WHAT happens to the millions of dollars Mission Estate Wines pays to the Catholic Church should be visible to all, says charity expert Michael Gousmett.
It is one of thousands of New Zealand organisations that don't pay income tax because of their charitable status.
Michael Gousmett's work with the Pacific Leprosy Foundation 25 years ago piqued his interest in charities enough to complete a PhD on tax and charity. He has become an unofficial inspector-general of the country's $15 billion sector.
He said the public should be able to see if those benefiting from the income tax exemption were compliant with their trust deed.
Charities in England and Wales had to provide a written public report of how it benefited the public, but there was no such requirement in New Zealand.
"Charities might object to this requirement as yet another bureaucratic burden, but that is a small price in return for the privilege of being exempt from income tax," he said.
"It also forces trustees to take notice of the organisation's charitable purposes as described in the trust deed or constitution, and ensures that they work within those objects and not drift off into other ventures. It is called accountability and transparency."
The Mission Estate owner, The Society of Mary General New Zealand Trust, has received annual dividends of $1.5 million from Marist Holdings (Greenmeadows) Ltd, the operator of the winery.
The society qualifies as a charity because it undertakes religious activities, one of four approved reasons, including community benefit, advancement of education and relief of poverty.
The Department of Internal Affairs carries out the registration, education and monitoring of charities. Its Charity Commission's Compliance team monitors and investigates charities to ensure they continue to qualify for registration.
Mission Estate Wines is also listed as a charity.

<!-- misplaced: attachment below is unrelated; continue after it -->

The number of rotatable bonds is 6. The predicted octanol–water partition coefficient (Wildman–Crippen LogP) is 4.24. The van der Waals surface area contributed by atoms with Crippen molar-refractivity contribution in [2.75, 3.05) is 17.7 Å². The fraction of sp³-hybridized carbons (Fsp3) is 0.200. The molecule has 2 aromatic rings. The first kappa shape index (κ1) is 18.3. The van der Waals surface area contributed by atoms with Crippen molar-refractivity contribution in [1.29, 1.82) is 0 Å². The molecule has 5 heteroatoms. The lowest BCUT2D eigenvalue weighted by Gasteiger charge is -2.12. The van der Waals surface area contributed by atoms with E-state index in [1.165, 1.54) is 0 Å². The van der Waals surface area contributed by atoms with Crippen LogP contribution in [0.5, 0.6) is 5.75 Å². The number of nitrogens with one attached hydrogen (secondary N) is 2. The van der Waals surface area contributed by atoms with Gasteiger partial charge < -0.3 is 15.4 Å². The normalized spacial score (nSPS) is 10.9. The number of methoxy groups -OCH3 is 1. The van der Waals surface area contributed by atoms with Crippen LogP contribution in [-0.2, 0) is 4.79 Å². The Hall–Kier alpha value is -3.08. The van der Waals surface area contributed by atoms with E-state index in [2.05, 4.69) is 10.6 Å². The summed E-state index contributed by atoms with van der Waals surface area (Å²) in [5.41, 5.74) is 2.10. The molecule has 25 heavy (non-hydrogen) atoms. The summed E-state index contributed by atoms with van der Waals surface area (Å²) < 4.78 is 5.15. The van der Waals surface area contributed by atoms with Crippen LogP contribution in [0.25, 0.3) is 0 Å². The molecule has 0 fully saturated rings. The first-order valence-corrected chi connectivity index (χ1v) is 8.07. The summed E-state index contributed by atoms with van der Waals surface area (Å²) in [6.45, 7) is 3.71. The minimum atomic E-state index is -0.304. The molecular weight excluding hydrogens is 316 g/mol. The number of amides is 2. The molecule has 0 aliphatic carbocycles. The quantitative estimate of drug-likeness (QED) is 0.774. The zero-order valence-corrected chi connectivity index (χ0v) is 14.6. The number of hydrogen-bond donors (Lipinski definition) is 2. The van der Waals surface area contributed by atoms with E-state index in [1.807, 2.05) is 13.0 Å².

Dr Gousmett said the Napier business had an advantage over its competitors because it did not have to pay income tax.
The chairman of Marist Holdings, Phil Hocquard, disagrees.
"We have a shareholder that requires funds just like any other company. Profits get repatriated to the shareholder. It is all about charitable purposes," he said.
"We operate as a full commercial company, we just simply happen to have a charitable shareholder."
Mission CEO Peter Holley said company tax was the only tax it did not pay. It paid all industry taxes such as GST, levies, excise and PAYE.
Profit that would be liable for income tax, if it were a non-charitable company, was paid to the church's religious order.
"We behave as if we are a competitive entity and the cash that we generate goes straight to the Society of Mary to further the religious works, manage the schools, pastoral activities and further advance the moral fibre of New Zealand," he said.
The society required a fixed dividend irrespective of how well the company did.
"If we have a very bad season we still have to meet that dividend commitment because the society needs to meet its own commitments.
"A normal company that had a bad season wouldn't pay tax, so in some ways it is actually harder for us because we have a higher bar to achieve. We don't qualify for any relief."
Mr Holley and Mr Hocquard said they were unaware that last year's Mission Estate results were not available for public viewing on the Charities Register, a request Mr Holley said was declined in previous years.
"We are a trading enterprise, so why should we be forced to put our financials in the domain when other companies don't have to?"
Property development is another activity Mission Estate may be involved with, with some of its land zoned for a 350-lot residential development.
Last year the Society of Mary had an income of $2.1 million and spent $1.3 million on "religious personnel and living expenses".
Dr Gousmett said while he was aware of the religious order's activities, it should be obvious to all.